Jews, money and antisemitism: How the hate myth was born
The American animated comedy behemoth Family Guy might not be the first thing you associate with an exhibition concerning antisemitism. But enter the Jewish Museum London during the next two months and you may find excerpts from the show drifting your way.
Walk into "Jews, Money, Myth", its current event, at another point and instead you may be greeted by South Park or Borat or political figures like Donald Trump or Nigel Farage.
All take their place in a video piece by Turner Prize-winning artist Jeremy Deller, which draws together footage – satirical as well as chillingly straightforward – demonstrating a long-established stereotype that shows no signs of going away: that Jewish people are greedy and that they love money above all else.
Bringing together manuscripts, prints, ceremonial objects, artworks and cultural ephemera including board games and costumes, the exhibition lays out a complex, 2,000-year history of stereotyping.
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It runs from the theological roots of associating Jews with money to the myths and reality of the medieval Jewish moneylender. The visitor is then taken into the world of modern commerce and capitalism, in which the lives of working class Jews are often obscured and antisemitic conspiracies about the world being run by a cabal of malign Jewish bankers continue to infect the political discourse from the United States to the Middle East and beyond.
Judas, silver and betrayal
The story begins, more or less, during the time of Jesus, and the fate of his disciple Judas Iscariot, who the Bible says betrayed Jesus to the Jewish chief priests in exchange for 30 pieces of silver.
Like Jesus and his fellow disciples, Judas was Jewish, but from the 12th century onward, he began to be transformed into a personification of all Jews at a time when many Jews in Europe were pushed into unpopular economic roles such as usury (lending money for interest), which the dominant Catholic church regarded as sinful.
This personification was not kind: Judas became known as the archetypal traitor, a symbol of greed and heresy. He was the man who stood on the wrong side of the Bible’s line: in the Book of Matthew, “it is easier for a camel to go through the eye of a needle than for a rich man to enter the kingdom of God”.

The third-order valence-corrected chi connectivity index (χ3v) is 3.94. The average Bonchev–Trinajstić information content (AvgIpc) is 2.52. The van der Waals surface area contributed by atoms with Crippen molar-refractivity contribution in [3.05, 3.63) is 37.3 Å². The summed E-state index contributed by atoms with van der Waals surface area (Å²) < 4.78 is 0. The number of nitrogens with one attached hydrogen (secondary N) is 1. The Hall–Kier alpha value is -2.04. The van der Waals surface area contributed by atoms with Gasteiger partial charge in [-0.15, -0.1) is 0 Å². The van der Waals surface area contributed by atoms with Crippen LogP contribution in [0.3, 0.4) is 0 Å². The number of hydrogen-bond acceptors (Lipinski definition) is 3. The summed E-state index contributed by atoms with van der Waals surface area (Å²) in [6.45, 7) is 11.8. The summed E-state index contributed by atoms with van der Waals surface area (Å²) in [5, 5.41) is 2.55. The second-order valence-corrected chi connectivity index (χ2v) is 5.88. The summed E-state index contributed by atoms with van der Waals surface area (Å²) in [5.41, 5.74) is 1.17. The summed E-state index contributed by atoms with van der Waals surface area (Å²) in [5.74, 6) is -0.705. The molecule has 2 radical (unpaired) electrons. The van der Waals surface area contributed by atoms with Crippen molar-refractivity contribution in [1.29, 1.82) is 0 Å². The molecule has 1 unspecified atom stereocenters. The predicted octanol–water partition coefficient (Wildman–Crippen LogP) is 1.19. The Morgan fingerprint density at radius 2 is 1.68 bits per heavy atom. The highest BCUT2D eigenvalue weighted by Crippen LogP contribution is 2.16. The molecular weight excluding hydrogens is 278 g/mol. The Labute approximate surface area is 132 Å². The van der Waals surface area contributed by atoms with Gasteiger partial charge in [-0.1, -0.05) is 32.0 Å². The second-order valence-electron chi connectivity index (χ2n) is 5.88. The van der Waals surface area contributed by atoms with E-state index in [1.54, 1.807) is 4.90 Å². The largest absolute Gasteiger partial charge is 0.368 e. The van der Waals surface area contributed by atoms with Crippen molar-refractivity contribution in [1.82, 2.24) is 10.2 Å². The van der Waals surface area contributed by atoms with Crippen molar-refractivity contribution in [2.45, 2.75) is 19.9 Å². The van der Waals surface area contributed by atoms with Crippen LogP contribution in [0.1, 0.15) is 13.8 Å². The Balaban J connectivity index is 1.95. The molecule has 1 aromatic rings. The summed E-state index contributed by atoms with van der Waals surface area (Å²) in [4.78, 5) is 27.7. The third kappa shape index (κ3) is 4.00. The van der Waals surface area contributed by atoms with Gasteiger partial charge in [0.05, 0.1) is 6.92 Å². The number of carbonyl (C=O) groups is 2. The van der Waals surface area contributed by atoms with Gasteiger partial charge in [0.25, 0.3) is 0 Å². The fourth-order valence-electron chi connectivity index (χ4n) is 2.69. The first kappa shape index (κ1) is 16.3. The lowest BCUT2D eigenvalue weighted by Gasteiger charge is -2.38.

Judas was attached to material wealth, not spirituality, wedded to this world rather than the world to come. Crude depictions of the disciple, who had been shown by others to be Jesus’s closest confidante, presented him as a ghoulishly Jewish caricature of evil and greed, complete with a money bag, bright yellow cloak and red hair.
Some aspects of his appearance have continued to have symbolic resonance. The colour yellow was used to distinguish Jews (and other non-Muslims) from Muslims in the Umayyad Caliphate, and Jews and Muslims were during certain periods required to wear distinguishing clothing in Catholic-dominated medieval Europe. The yellow star branded Jews as having betrayed Jesus, a branding that was re-introduced by the Nazis.
The jewel in the crown of the Jewish Museum’s exhibition is a beautiful, beguiling and far more complex portrait of Judas. Rembrandt’s Judas Repentant, Returning the Thirty Pieces of Silver (1629) shows the disciple trying to return the money he has taken in exchange for his act of betrayal.
Kneeling on the ground, his hands clasped together, scalp bloodied from tearing his hair out in anguish, Judas is tormented by what he’s done - and yet still his eyes seem to meet the money he has thrown to the ground. The deadly pull of the silver is not quite extinguished. The priests are unmoved. They refuse Judas. He leaves the temple and hangs himself.
A game of hate
In the medieval and early modern period, the figure of the Jewish moneylender was more often represented in a way that recalls the crude depictions of Judas with moneybag and red beard.